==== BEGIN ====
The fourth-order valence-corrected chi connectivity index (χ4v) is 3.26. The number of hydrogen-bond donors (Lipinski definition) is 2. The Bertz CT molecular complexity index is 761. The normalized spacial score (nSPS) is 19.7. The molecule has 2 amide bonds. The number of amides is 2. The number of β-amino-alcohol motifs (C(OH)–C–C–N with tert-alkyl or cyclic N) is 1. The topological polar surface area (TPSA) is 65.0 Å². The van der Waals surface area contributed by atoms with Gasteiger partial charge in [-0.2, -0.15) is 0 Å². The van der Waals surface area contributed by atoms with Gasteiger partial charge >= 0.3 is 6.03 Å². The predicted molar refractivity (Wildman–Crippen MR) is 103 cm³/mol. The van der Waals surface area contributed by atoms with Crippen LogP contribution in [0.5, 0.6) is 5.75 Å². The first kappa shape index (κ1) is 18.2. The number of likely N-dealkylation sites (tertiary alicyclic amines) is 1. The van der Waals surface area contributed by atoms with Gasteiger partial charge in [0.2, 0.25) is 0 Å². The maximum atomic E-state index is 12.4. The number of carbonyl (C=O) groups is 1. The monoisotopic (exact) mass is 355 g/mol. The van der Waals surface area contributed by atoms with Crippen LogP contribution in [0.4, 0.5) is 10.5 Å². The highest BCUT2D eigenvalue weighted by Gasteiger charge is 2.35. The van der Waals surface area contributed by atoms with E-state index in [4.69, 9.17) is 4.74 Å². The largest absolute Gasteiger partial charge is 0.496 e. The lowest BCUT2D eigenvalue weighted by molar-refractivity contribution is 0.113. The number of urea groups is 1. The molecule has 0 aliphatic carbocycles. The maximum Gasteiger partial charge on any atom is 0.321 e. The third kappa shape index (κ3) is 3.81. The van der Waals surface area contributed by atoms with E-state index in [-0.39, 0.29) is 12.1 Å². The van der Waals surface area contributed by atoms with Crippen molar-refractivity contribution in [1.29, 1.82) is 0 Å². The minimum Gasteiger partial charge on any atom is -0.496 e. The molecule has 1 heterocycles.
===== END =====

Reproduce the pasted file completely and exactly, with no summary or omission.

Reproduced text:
The fourth-order valence-corrected chi connectivity index (χ4v) is 3.26. The number of hydrogen-bond donors (Lipinski definition) is 2. The Bertz CT molecular complexity index is 761. The normalized spacial score (nSPS) is 19.7. The molecule has 2 amide bonds. The number of amides is 2. The number of β-amino-alcohol motifs (C(OH)–C–C–N with tert-alkyl or cyclic N) is 1. The topological polar surface area (TPSA) is 65.0 Å². The van der Waals surface area contributed by atoms with Gasteiger partial charge in [-0.2, -0.15) is 0 Å². The van der Waals surface area contributed by atoms with Gasteiger partial charge >= 0.3 is 6.03 Å². The predicted molar refractivity (Wildman–Crippen MR) is 103 cm³/mol. The van der Waals surface area contributed by atoms with Crippen LogP contribution in [0.5, 0.6) is 5.75 Å². The first kappa shape index (κ1) is 18.2. The number of likely N-dealkylation sites (tertiary alicyclic amines) is 1. The van der Waals surface area contributed by atoms with Gasteiger partial charge in [0.2, 0.25) is 0 Å². The maximum atomic E-state index is 12.4. The number of carbonyl (C=O) groups is 1. The monoisotopic (exact) mass is 355 g/mol. The van der Waals surface area contributed by atoms with Crippen LogP contribution in [0.4, 0.5) is 10.5 Å². The highest BCUT2D eigenvalue weighted by Gasteiger charge is 2.35. The van der Waals surface area contributed by atoms with E-state index in [4.69, 9.17) is 4.74 Å². The largest absolute Gasteiger partial charge is 0.496 e. The lowest BCUT2D eigenvalue weighted by molar-refractivity contribution is 0.113. The number of urea groups is 1. The molecule has 0 aliphatic carbocycles. The maximum Gasteiger partial charge on any atom is 0.321 e. The third kappa shape index (κ3) is 3.81. The van der Waals surface area contributed by atoms with E-state index in [-0.39, 0.29) is 12.1 Å². The van der Waals surface area contributed by atoms with Crippen molar-refractivity contribution in [1.29, 1.82) is 0 Å². The minimum Gasteiger partial charge on any atom is -0.496 e. The molecule has 1 heterocycles.